Sarafina! is a part of South African tradition. The hit musical which was later turned into a movie features students involved in the 1976 Soweto uprising against apartheid. The lead character is a schoolgirl, Sarafina who is actively fighting against the apartheid government. The musical which was created in 1986 and premiered in 1987 is back in theatres. It is currently playing at the Joburg Theatre until August 11.
The Daily Vox team spoke to director Nhlanhla Ngema and lead actor Noxolo Dlamini about working on the production.
Director Ngema worked on the original stage production of Sarafina, bringing a lot of experience to the 2019 production. For him, the story is a reminder of where South Africa came from as a nation and the freedom that is now being celebrated.
For Dlamini working on the production was a “dream come true”. However, she admits that a lot of hard work was needed to get the role right. Dlamini plays the role of Sarafina in the musical. This role was originally played by Leleti Khumalo in the musical and later in the film adaptation. Dlamini says being chosen to play this iconic role made her proud and humbled her at the same time.
Most young South Africans grew up watching Sarafina which told the story of the bravery of the young people who stood against the oppressive apartheid system. Dlamini was no different. She says that growing up she loved watching the film.
“It was amazing to see a young black woman taking a stand against an unjust system. She and her mistress were brave and courageous and many, including other young boys, looked up to them,” she said. Dlamini adds that for her the film allowed “young black women to believe in their greatness.”
Ngema says the Soweto uprising shaped the political landscape of the freedom found in South Africa. It’s for this reason he believes the message of the story is important. “It is important for our younger generation who were not there during apartheid to understand what this freedom they have now means to them,” he said.
For Dlamini, the story is also deeply personal. Her mother was part of the June 16 uprising and would tell her stories about how it started. Dlamini said: “She would tell me of her involvement, making placards with my father and having to hide their school uniform whenever the policemen came around. This was part of my research for this role.”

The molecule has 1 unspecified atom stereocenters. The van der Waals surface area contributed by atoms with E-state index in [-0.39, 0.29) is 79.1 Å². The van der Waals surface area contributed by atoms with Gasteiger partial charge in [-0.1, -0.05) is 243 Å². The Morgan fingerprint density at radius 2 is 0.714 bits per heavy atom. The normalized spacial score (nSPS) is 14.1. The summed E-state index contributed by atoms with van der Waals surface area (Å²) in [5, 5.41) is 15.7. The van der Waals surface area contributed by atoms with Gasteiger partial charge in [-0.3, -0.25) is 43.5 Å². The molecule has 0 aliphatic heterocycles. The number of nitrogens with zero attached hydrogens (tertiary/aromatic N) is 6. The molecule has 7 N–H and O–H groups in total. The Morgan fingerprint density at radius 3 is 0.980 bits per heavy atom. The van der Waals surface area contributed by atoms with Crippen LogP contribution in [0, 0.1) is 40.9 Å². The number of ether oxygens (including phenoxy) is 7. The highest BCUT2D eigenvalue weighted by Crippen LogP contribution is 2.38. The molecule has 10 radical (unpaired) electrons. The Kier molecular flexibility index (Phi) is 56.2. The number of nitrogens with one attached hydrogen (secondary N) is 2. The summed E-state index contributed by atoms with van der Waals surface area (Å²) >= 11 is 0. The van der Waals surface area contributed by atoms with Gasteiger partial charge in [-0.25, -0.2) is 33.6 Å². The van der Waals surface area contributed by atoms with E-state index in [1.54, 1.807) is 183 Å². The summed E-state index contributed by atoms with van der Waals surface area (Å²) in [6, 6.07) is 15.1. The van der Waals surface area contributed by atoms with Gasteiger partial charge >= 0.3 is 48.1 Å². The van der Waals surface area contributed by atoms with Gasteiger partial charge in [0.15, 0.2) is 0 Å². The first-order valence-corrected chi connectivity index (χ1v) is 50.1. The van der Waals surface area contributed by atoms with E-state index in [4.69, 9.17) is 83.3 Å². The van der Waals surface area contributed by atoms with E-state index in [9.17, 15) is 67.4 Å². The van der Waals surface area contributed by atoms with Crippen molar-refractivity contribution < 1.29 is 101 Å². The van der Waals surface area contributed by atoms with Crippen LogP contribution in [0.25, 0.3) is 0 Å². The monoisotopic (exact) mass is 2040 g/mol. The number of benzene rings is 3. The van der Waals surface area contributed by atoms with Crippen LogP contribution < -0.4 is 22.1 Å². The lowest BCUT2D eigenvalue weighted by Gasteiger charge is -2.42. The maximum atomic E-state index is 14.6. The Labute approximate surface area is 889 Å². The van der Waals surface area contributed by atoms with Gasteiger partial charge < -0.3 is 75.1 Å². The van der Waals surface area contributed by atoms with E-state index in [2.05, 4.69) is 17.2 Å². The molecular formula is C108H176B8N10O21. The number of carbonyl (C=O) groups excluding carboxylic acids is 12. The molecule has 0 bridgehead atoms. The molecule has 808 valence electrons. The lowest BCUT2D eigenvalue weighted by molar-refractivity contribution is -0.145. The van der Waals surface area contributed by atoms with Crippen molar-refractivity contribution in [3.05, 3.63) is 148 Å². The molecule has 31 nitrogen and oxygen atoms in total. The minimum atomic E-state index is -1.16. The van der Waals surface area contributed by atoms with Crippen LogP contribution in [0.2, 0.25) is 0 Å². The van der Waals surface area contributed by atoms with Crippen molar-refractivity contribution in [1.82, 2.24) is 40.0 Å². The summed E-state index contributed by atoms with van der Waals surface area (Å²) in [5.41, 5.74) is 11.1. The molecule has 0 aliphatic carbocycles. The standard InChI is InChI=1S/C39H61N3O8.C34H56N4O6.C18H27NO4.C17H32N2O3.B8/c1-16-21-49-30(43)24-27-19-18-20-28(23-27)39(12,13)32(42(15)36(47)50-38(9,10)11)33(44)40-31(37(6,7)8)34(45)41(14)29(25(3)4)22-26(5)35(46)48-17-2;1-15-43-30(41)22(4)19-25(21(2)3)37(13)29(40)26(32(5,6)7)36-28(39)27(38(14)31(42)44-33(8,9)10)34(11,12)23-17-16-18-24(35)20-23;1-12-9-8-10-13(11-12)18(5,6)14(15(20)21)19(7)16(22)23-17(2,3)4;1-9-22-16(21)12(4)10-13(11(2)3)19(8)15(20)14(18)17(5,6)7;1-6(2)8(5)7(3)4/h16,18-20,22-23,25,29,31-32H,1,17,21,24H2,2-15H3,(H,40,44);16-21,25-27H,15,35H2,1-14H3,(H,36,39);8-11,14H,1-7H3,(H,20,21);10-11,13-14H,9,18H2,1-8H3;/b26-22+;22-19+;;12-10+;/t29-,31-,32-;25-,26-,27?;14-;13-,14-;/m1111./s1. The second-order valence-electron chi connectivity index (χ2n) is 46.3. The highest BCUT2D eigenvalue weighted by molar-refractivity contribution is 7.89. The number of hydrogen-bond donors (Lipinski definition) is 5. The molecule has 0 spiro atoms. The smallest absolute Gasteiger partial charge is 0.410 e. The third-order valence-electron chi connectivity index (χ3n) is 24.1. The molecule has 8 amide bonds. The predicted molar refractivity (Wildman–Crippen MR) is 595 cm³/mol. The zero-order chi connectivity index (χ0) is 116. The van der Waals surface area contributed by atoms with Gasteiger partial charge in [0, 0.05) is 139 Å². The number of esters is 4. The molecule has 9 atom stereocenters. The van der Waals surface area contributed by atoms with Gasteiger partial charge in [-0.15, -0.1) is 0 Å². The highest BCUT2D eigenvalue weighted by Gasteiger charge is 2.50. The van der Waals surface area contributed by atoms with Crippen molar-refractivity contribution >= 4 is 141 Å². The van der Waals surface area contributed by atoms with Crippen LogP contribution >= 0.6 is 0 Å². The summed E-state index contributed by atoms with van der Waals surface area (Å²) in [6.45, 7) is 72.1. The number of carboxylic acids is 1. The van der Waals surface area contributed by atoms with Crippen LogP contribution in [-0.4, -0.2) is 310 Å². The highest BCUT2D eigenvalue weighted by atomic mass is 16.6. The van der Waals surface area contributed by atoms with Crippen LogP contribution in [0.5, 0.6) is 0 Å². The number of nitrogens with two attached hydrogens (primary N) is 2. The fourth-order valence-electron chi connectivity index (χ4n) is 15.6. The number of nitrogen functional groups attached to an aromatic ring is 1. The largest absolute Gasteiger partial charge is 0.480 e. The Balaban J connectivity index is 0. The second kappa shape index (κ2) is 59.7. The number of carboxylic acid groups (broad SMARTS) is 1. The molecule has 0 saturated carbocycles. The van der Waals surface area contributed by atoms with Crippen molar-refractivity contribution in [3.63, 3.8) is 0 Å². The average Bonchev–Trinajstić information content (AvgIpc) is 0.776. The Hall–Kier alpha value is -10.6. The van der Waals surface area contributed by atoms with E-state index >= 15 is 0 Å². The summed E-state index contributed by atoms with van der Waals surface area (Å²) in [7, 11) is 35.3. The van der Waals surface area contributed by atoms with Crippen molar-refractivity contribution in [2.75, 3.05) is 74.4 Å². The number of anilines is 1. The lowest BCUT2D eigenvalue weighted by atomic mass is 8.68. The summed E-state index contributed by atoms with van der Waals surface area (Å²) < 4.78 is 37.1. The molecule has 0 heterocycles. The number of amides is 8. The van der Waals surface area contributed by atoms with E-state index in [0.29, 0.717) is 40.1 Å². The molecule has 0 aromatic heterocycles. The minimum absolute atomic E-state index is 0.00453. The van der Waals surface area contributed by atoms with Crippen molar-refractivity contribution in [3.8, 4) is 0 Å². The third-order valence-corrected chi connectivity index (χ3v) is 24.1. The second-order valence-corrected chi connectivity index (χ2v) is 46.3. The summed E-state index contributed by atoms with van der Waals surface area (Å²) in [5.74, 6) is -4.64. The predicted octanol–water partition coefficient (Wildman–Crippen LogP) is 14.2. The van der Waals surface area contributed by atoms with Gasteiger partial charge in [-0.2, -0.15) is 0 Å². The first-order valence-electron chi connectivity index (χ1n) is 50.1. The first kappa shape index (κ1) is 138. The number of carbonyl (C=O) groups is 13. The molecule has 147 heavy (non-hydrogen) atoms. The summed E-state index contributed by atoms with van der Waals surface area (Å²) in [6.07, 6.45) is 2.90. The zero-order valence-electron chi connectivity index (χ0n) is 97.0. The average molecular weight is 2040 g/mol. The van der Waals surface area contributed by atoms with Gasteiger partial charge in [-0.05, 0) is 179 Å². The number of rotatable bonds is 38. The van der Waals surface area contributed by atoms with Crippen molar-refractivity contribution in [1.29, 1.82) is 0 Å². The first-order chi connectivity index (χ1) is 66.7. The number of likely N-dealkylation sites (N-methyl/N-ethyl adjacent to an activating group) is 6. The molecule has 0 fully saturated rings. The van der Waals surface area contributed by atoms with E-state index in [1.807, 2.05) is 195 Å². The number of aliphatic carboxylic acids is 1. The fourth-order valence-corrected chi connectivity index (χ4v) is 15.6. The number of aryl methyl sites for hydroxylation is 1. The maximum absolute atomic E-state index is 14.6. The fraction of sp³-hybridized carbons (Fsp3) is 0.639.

Being part of the musical for Dlamini means “being a vessel for this story to continue to be told.” She says that the story is support amongst women and people of colour while teaching those who are not of colour to open up and educate themselves on the themes that this musical deals with.
“Being a part of this production forces me to practice what Sarafina preaches. In order for the role to be truthful, I, the actor, need to believe in what the character is saying,” she said. One of the most rewarding parts of the preparation for the role of Dlamini has been finding the Sarafina within herself.
“The most rewarding part was finding her. Being comfortable in MY Sarafina, not the Sarafina that someone expects her to be,” said Dlamini.
The musical was first presented at the Market Theatre on June 1987. The story remains an important part of South African history. The play is reportedly being restaged to inspire young people and celebrated the women anti-apartheid activists during Women’s Month.
Just days before the show premiered the Joburg Theatre management revealed that Sarafina! playwright, director, and producer Mbongeni Ngema was removed from the set. This was after a female cast member lodged a harassment and intimidation complaint. Ngema is the brother of the director. Ngema has denied the allegations saying it’s character assassination.
Assistant stage manager Sam Madikane was asked to step down as well. This was after he allegedly insisted on relocating to a hotel where female cast members were staying.